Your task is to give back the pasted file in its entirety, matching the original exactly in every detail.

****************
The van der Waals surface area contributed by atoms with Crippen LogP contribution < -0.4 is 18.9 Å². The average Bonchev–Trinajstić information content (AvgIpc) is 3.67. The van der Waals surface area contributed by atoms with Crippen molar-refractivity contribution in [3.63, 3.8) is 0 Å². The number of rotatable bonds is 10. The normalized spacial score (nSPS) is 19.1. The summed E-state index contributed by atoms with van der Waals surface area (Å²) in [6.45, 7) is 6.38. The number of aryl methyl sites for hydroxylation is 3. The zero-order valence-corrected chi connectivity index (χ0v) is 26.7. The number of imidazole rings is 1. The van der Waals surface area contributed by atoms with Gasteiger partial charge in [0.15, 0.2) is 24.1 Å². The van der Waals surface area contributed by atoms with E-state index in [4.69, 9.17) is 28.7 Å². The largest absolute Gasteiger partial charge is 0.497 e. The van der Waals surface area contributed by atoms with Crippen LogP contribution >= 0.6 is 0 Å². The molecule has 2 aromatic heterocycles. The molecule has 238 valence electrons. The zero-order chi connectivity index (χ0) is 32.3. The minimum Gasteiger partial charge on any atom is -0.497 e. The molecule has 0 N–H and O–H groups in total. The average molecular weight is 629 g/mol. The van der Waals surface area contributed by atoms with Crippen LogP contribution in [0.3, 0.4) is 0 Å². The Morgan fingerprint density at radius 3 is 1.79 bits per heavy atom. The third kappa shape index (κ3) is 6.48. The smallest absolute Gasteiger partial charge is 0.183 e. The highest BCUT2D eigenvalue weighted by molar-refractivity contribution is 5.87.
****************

The van der Waals surface area contributed by atoms with Crippen LogP contribution < -0.4 is 18.9 Å². The average Bonchev–Trinajstić information content (AvgIpc) is 3.67. The van der Waals surface area contributed by atoms with Crippen molar-refractivity contribution in [3.63, 3.8) is 0 Å². The number of rotatable bonds is 10. The normalized spacial score (nSPS) is 19.1. The summed E-state index contributed by atoms with van der Waals surface area (Å²) in [6.45, 7) is 6.38. The number of aryl methyl sites for hydroxylation is 3. The zero-order valence-corrected chi connectivity index (χ0v) is 26.7. The number of imidazole rings is 1. The van der Waals surface area contributed by atoms with Gasteiger partial charge in [0.15, 0.2) is 24.1 Å². The van der Waals surface area contributed by atoms with E-state index in [4.69, 9.17) is 28.7 Å². The largest absolute Gasteiger partial charge is 0.497 e. The van der Waals surface area contributed by atoms with Crippen LogP contribution >= 0.6 is 0 Å². The molecule has 2 aromatic heterocycles. The molecule has 238 valence electrons. The zero-order chi connectivity index (χ0) is 32.3. The minimum Gasteiger partial charge on any atom is -0.497 e. The molecule has 0 N–H and O–H groups in total. The average molecular weight is 629 g/mol. The van der Waals surface area contributed by atoms with Crippen LogP contribution in [0.3, 0.4) is 0 Å². The Morgan fingerprint density at radius 3 is 1.79 bits per heavy atom. The third kappa shape index (κ3) is 6.48. The smallest absolute Gasteiger partial charge is 0.183 e. The highest BCUT2D eigenvalue weighted by molar-refractivity contribution is 5.87.